It isn’t that people just happen to believe it by mistake. Rome was fucking terrified of her and painted her as a vapid, scheming, beautiful, sex obsessed queen to discredit her to their people. She was a threat, and that was how they handled it. The unfortunate thing is that that is the most surviving record of her. A smear campaign against one of the smartest, most powerful women in human history.”
Reblog 3 reads: “This is a woman who became her father’s co-ruler at nearly 14 years old in order to train for her actual ascension to the throne, who was forced to marry her own siblings in order to keep her power, and it’s widely believed that she poisoned them so she could rule alone. ⠀⠀⠀⠀⠀⠀⠀⠀⠀⠀⠀⠀⠀⠀⠀⠀⠀⠀⠀⠀⠀⠀⠀⠀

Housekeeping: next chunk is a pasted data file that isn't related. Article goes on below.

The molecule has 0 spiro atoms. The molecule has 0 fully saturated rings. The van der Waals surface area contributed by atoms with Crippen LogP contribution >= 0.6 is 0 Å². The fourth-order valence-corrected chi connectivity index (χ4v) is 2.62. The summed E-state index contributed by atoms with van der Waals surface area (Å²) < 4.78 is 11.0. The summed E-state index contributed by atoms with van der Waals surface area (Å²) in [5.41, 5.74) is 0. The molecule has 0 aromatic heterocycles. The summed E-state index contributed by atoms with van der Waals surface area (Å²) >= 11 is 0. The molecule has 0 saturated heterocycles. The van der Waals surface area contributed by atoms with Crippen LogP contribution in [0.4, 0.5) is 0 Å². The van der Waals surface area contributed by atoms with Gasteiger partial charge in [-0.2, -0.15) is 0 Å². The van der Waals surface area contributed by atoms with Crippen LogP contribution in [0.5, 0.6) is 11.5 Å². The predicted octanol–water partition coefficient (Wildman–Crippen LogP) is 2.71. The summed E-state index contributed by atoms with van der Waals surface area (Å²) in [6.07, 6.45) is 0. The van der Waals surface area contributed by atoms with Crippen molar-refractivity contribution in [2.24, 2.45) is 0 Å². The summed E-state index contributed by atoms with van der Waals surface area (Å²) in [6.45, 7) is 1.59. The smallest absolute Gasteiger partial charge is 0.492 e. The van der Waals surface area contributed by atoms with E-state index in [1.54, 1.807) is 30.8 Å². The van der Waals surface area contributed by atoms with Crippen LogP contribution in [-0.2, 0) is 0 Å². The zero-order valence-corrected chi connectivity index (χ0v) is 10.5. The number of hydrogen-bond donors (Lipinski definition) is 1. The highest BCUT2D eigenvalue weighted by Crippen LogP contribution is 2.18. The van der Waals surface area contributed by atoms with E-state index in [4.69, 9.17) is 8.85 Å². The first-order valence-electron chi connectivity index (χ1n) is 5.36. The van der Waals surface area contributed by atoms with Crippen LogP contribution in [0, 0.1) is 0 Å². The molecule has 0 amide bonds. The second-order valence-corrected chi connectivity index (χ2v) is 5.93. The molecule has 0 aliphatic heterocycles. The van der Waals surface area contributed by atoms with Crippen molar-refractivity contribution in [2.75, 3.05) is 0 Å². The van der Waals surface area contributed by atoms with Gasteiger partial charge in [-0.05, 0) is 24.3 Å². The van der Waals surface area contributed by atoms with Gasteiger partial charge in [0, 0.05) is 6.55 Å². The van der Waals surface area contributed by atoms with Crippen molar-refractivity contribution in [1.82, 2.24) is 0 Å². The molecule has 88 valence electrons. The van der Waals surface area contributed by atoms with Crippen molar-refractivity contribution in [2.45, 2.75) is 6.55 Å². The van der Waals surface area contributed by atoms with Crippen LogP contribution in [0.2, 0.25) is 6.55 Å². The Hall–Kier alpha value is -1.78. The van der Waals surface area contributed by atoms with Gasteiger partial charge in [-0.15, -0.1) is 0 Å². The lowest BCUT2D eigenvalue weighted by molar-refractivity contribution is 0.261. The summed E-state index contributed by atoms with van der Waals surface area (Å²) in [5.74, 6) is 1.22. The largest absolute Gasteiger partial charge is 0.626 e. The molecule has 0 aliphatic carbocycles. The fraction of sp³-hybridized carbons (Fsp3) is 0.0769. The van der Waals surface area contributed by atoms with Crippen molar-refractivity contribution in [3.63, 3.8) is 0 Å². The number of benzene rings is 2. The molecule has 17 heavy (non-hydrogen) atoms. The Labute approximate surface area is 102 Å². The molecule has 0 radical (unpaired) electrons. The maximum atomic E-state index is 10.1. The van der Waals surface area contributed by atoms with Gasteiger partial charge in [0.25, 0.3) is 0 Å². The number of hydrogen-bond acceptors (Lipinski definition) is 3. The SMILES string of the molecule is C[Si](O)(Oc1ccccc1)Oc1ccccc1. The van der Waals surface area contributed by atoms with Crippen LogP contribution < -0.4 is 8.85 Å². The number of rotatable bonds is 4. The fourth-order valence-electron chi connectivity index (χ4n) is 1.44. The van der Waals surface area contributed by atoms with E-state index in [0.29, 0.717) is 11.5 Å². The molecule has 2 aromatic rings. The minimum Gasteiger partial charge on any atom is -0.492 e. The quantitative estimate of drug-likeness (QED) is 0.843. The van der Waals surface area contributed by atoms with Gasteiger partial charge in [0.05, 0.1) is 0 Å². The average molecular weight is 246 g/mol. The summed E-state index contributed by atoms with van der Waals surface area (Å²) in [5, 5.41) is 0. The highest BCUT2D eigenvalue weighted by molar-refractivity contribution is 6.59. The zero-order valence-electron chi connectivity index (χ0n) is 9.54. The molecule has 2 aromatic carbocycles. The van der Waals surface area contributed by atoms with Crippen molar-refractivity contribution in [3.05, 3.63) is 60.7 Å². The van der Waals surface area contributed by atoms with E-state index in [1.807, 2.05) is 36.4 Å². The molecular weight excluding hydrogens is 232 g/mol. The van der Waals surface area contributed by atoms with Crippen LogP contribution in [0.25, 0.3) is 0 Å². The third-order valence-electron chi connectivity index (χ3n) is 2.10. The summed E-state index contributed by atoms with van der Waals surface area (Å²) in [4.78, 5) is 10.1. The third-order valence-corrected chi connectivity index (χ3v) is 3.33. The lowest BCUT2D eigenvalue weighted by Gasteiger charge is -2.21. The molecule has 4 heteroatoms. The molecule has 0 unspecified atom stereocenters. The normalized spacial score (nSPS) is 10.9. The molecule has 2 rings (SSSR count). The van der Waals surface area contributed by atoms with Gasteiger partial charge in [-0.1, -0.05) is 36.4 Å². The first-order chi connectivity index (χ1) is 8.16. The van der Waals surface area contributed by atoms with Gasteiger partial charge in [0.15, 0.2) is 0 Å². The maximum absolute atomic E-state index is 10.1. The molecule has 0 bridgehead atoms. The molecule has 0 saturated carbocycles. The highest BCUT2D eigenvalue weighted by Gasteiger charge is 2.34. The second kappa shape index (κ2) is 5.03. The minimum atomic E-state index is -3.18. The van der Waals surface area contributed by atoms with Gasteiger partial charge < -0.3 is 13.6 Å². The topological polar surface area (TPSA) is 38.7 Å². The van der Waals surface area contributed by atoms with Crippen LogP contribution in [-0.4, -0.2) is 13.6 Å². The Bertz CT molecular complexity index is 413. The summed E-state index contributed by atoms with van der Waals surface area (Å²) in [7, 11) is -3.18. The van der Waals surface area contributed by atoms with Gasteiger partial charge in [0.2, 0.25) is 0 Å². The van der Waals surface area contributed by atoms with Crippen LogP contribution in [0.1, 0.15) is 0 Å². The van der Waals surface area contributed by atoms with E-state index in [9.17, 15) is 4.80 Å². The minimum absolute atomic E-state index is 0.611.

She’s a Pharaoh who led Egypt into a new era of wealth, who went fearlessly into war to protect her rule and Egypt’s independence from the Roman empire, a woman who took her own life rather than face being raped and tortured by her conquerors, knowing full well that she was leaving her surviving children in their uncertain mercy. ⠀⠀⠀⠀⠀⠀⠀⠀⠀⠀⠀⠀⠀⠀⠀⠀⠀⠀⠀⠀⠀⠀⠀⠀
Cleopatra is one of the most interesting, morally ambiguous, complexing historical figures we have and the media has turned her into a tantalizing sex object for the male gaze.” *continued in comments.*
6,86411022 hours ago
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FUCKING BLACK HEBREW ISRAELITES, These MFS are always doing something, it's shit like this that people love to use to demonize all of us (black people), this ignorant disrespectful MFS always with the same bullshit~Shay💕